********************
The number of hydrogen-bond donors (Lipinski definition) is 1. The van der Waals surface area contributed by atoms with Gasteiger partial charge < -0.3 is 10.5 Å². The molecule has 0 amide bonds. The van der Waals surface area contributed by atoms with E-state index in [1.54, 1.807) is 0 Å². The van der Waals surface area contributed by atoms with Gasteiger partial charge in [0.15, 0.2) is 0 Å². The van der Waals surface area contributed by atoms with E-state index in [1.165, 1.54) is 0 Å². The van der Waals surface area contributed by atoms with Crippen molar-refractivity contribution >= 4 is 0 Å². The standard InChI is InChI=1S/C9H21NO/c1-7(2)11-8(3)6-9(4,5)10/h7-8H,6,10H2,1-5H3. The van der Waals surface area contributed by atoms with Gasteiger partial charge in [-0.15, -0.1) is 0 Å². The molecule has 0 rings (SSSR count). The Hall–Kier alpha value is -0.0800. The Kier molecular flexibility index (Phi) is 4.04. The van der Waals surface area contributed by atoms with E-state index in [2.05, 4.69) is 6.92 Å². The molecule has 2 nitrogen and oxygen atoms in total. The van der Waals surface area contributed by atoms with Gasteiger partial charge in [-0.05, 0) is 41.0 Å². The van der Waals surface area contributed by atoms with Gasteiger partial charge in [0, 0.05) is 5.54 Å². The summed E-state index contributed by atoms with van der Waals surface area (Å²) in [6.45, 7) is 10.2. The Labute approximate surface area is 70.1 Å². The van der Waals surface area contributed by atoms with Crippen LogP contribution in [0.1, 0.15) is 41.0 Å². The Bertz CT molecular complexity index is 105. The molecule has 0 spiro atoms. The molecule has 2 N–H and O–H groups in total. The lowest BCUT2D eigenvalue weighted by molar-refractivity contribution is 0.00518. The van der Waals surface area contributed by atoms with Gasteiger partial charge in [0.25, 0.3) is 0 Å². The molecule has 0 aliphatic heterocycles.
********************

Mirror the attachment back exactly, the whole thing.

The number of hydrogen-bond donors (Lipinski definition) is 1. The van der Waals surface area contributed by atoms with Gasteiger partial charge < -0.3 is 10.5 Å². The molecule has 0 amide bonds. The van der Waals surface area contributed by atoms with E-state index in [1.54, 1.807) is 0 Å². The van der Waals surface area contributed by atoms with Gasteiger partial charge in [0.15, 0.2) is 0 Å². The van der Waals surface area contributed by atoms with E-state index in [1.165, 1.54) is 0 Å². The van der Waals surface area contributed by atoms with Crippen molar-refractivity contribution >= 4 is 0 Å². The standard InChI is InChI=1S/C9H21NO/c1-7(2)11-8(3)6-9(4,5)10/h7-8H,6,10H2,1-5H3. The van der Waals surface area contributed by atoms with Gasteiger partial charge in [-0.15, -0.1) is 0 Å². The molecule has 0 rings (SSSR count). The Hall–Kier alpha value is -0.0800. The Kier molecular flexibility index (Phi) is 4.04. The van der Waals surface area contributed by atoms with E-state index in [2.05, 4.69) is 6.92 Å². The molecule has 2 nitrogen and oxygen atoms in total. The van der Waals surface area contributed by atoms with Gasteiger partial charge in [-0.05, 0) is 41.0 Å². The van der Waals surface area contributed by atoms with Gasteiger partial charge in [0, 0.05) is 5.54 Å². The summed E-state index contributed by atoms with van der Waals surface area (Å²) in [6.45, 7) is 10.2. The Labute approximate surface area is 70.1 Å². The van der Waals surface area contributed by atoms with Crippen LogP contribution in [0.1, 0.15) is 41.0 Å². The Bertz CT molecular complexity index is 105. The molecule has 0 spiro atoms. The molecule has 2 N–H and O–H groups in total. The lowest BCUT2D eigenvalue weighted by molar-refractivity contribution is 0.00518. The van der Waals surface area contributed by atoms with Gasteiger partial charge in [0.25, 0.3) is 0 Å². The molecule has 0 aliphatic heterocycles.